Sunday, March 14, 2010

A Journey to Hope ... Money

“Does Money Have You? Or Do You Have Money?”
Mark 11:15-19

This season of Lent we have been on a journey to hope. We’ve been looking for hope in the midst of suffering. The promise is that we will find that hope in Jesus, no matter what the suffering. We’ve looked for hope and found it with traveling companions, by knowing who we are in Christ, by turning Church into a verb as we serve others.

This week we are looking at the place in lives where most suffering comes from our relationship with money. You’ll notice I didn’t say money is where our suffering comes from. Money doesn’t create suffering, too much or too little of it. Our relationship with money can create suffering. I’ve talked many times about money in my five years at Homestead. I talked about how we can use our money in godly ways, about how to return a portion of what God has given us, and about how money isn’t the thing we need for joy in life. But today I just want to talk about how to have hope in the midst of the suffering we can create through our relationship with money.

In Mark’s Gospel, Jesus addresses that relationship a few different times. Let’s take a look.

First is the story of the Rich Young Ruler (Mark 10:17-22). Here is a man who wanted to know how to have eternal life. The question he was really asking is the same question we have: In what should I have hope? Jesus told him in what to put his hope when Jesus told him to sell everything he had and give it to the poor. But the rich young ruler couldn’t do it. Scripture says “he had many possessions.” His wealth didn’t create a suffering for him. It was his relationship with money that was his problem. His possessions controlled him and controlled his response to God. Perhaps the scripture would have been more accurate if it had read “his many possessions had him.” We leave the Rich Young Ruler in the story unable to take the hope Jesus Christ laid before him.

In contrast to the Rich Young Ruler, we meet the Widow in the Temple (Mark 12:41-44). She had a completely different relationship with money. To start with, she had very little of it. But what she did have didn’t control her life. She was willing to give it all up in the temple. She so trusted in the God she worshipped, that she gave up all that she had for God that day. She found her hope not in money or things but in God. Jesus stood on the sidelines of the temple witnessing it all. As he did, he carefully pointed out to the disciples where this widow found her hope. She did not find her hope in having things, but in the freedom found in a life grounded in God.

And then there’s the question about taxes (Mark 12:13-17). That is a timely question, yes? Religious leaders are sent to Jesus to ask a question meant to trip him up. “Should we pay taxes?” was their question. The question comes from a broken relationship with money for the religious leaders. In the same way most of us are longing for Jesus to tell us something different than he does. We want Jesus to say to us: “No, you don’t have to pay taxes. Opt out of those silly taxes for religious reasons.” Think of the money we would have to do the things we want if we didn’t have to pay taxes! But what Jesus says is something altogether different. “Give to the emperor the things that are the emperor’s and to God the things that are God’s.” Jesus is encouraging us to a healthy relationship with money, a balanced and appropriate relationship. Not a relationship with money where we are trying to get away with things. Instead, a relationship with money where we pay our taxes, and live within our means, and have enough to give to God, too.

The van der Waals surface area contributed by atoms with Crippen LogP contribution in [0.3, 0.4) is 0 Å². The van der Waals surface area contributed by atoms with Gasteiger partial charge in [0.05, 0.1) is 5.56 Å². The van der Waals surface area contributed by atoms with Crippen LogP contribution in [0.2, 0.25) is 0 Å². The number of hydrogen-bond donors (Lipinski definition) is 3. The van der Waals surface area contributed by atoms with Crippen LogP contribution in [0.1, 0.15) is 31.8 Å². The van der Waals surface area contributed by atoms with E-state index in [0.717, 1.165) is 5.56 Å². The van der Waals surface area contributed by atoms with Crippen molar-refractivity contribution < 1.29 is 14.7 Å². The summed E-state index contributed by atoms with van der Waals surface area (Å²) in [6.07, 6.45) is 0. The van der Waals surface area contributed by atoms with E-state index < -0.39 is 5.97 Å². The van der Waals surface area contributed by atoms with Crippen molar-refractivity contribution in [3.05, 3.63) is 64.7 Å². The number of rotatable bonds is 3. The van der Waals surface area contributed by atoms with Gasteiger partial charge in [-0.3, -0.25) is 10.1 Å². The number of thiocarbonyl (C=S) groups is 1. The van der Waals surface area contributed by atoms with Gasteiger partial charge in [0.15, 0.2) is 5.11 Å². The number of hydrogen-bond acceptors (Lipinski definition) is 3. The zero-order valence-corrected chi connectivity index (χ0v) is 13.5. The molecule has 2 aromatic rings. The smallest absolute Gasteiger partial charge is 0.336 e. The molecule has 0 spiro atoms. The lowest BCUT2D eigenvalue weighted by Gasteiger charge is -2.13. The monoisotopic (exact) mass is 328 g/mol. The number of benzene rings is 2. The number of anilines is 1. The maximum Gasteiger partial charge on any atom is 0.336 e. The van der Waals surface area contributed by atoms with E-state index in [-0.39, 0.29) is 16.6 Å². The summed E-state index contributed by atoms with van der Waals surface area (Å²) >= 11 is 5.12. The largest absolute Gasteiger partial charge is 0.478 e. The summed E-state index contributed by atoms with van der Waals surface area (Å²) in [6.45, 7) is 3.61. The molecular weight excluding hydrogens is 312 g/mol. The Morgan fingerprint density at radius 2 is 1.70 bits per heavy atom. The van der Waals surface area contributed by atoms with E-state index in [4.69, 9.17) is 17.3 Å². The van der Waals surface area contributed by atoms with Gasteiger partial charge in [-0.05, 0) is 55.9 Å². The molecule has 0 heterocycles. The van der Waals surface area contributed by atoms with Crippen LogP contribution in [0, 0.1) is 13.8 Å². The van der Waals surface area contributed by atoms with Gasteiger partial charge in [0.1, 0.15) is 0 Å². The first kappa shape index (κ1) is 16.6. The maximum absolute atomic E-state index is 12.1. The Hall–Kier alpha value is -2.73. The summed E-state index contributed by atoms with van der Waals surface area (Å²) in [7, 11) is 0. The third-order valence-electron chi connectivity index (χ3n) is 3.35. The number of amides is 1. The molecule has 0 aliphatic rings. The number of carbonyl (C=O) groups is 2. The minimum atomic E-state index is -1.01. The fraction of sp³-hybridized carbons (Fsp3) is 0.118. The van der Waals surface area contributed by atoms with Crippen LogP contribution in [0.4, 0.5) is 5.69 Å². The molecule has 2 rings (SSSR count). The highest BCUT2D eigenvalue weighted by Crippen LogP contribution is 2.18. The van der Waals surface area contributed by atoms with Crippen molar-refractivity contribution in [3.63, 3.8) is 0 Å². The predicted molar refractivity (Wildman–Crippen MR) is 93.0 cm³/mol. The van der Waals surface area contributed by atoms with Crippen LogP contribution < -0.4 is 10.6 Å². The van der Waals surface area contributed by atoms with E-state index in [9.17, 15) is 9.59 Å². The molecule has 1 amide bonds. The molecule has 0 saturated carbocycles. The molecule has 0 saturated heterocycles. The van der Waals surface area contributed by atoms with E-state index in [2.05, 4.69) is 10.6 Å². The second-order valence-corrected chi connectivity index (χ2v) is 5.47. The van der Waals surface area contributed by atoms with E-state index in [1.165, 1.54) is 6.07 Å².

Then there’s today’s story of the Cleansing of the Temple. Like the other stories, Mark is trying to teach us about our relationship with money. So whether or not this incident actually happened as it is written is an irrelevant question. (That is a question scholars debate over. Some believe it would have been impossible for Jesus to create the described scene in the temple, citing things like the size of the temple – 12 football fields, the fact that the temple was the economic center for Jews from all over the world and money changing was expected, and that there were probably 400,000 Jews there for Passover. How could Jesus create such a scene as one person on such a large canvas like the temple at Passover?) Whatever you believe about whether or not this story actually happened, the writer of the Gospel wants us to know something about our relationship to money, something he felt Jesus was teaching all along. Jesus teaches that we can get so lost in our lives. We can get distracted by the way money controls us. We can be under the influence of what money provides and doesn’t provide. When money controls our lives, it’s difficult to find hope and it’s easy to turn something pure and holy, like the temple, into a place of greed. In righteous anger, Jesus turns the tables in the temple. Look at the scene: buying and selling animals for sacrifice in the temple, exchanging money to purchase other things. It was a flea market atmosphere right there in the temple. What are we to make of this? Jesus is angry for religious reasons, for the diluting of the sacredness of the temple, but also for the diluting of the sacredness of our relationship with money and things and possessions. Mark is emphasizing Jesus’ teaching that our relationship with money can get in the way of our relationship with God.